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All photos courtesy of Remi Dada

Afropreneurs: Meet the Designer Reinventing Nigerian Workspaces

Remi Dada's Spacefinish is shaking up design to create futuristic work environments for African companies

In the digital age when a fancy rectangle in our pockets can find us whatever we want, customize it and deliver it to our door, it's odd that the same thought process isn't also applied to physical space. Why does every parking lot feel exactly the same? Can waiting rooms be designed to make time pass more quickly? How can we bring these new standards of personalization into the areas where we live our lives?

Nigerian designer, Remi Dada, is doing just that. With both architecture and business degrees, Dada started his career in tech working in user experience and product marketing–eventually ending up at Google Nigeria. Once he started working in the office however, Dada didn't find it to be an environment that sparked inspiration or productivity. It felt more like rooms with tables and chairs rather than a place that nurtured new, progressive ideas. Luckily, the perfect project presented itself: redesign the office. Dada jumped at the opportunity to meld his practical knowledge in user experience with his love of design and architecture–and the result turned some heads.

Thus Spacefinish was born, a pioneering design company based in Nigeria that works with companies to transform ordinary office space into beautiful and functional environments that increase productivity and employee satisfaction. I spoke with Dada about the purpose of Spacefinish, the importance of design in the workspace and the unique properties of designing in Nigeria for Nigerians. Read on for insights from the design entrepreneur on the impact of spaces and what the future holds for the company.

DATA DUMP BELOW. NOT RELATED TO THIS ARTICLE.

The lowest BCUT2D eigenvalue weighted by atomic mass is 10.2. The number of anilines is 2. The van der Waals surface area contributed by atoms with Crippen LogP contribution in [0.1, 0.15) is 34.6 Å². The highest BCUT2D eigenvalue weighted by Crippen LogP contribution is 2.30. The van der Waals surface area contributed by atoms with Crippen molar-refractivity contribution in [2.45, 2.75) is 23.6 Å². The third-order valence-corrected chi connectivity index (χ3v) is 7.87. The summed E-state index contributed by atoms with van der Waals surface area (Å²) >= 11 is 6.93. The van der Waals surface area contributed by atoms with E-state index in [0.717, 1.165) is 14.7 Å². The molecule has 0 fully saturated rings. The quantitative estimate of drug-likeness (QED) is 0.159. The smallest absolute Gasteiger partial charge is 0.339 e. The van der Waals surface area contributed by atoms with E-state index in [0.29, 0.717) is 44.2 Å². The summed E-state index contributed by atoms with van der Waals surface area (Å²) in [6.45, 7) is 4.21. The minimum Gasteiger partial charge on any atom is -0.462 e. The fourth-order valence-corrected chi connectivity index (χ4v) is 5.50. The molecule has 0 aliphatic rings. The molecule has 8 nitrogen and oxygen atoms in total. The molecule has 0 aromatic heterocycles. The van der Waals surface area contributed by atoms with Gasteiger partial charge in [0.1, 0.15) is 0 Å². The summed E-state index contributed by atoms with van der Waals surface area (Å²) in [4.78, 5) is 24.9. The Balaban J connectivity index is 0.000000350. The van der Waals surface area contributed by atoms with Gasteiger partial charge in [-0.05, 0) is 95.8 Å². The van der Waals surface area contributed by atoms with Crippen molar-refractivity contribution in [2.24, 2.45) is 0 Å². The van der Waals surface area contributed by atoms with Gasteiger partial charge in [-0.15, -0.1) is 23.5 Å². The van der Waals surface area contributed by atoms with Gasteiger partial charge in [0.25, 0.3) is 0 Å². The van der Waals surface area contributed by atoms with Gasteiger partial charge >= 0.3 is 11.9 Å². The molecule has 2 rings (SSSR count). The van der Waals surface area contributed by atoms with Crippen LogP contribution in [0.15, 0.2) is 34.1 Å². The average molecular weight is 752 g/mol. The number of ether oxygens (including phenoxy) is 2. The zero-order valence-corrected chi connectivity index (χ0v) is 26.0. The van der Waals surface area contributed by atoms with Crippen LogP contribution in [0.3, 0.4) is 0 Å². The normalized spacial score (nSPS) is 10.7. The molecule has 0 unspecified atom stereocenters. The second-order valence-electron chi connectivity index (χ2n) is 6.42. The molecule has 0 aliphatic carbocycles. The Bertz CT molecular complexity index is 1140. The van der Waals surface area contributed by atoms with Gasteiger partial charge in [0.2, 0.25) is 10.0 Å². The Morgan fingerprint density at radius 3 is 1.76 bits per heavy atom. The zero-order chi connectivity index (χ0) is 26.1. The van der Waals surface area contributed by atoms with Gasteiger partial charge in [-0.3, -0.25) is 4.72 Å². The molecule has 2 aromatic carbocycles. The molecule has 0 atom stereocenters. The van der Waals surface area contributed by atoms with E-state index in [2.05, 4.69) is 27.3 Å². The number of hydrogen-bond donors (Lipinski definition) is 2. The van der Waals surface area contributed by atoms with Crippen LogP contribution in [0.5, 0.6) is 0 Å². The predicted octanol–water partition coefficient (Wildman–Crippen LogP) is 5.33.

This interview has been edited and condensed for clarity.

Nereya Otieno for OkayAfrica: In your experience, how important is workspace environment in Lagos? How is it viewed?

It hasn't been prioritized. A lot of employers do not invest heavily in their employees and you can see that in work spaces all over the world. Now, people are also beginning to understand that high-performing employees–especially millennials–want to work in a space that inspires them and with people who inspire them. Right now in Nigeria it is still very new.

We've been able to measure how companies have been performing prior to us renovating their space and afterwards. What we've seen consistently is that our spaces help with employee retention, they help with collaboration and they help with inspiration. One important thing that we always measure and that we try and add to our design is what we call 'PIC.' PIC is the measure of productivity, innovation and collaboration–now we can track that within a workspace. These three key things are the pillars of how we create better work spaces.


A sketch showing plans for a space in the PwC Experience Centre, Lagos.

With that data, it's probably pretty simple to pitch Spacefinish to a company. But what was it like in the beginning to try and sell the first Spacefinish idea outside of Google? You're essentially coming into a stranger's space and saying 'you're doing this wrong.'

True. We were very lucky in that the first space we did was a Google office. It's Google. Everyone aspires to have a workplace like Google and people visiting the office were curious about how a space like that could exist in Nigeria. So there was a lot of interest but no commitments. Our first real commitment came from a company called Andela, a tech startup aspiring to be like the spaces you see in Silicon Valley. But they were looking to create a space just to meet their capacity and meet their head count, that was all. They thought they wouldn't be able to afford what we'd done for Google.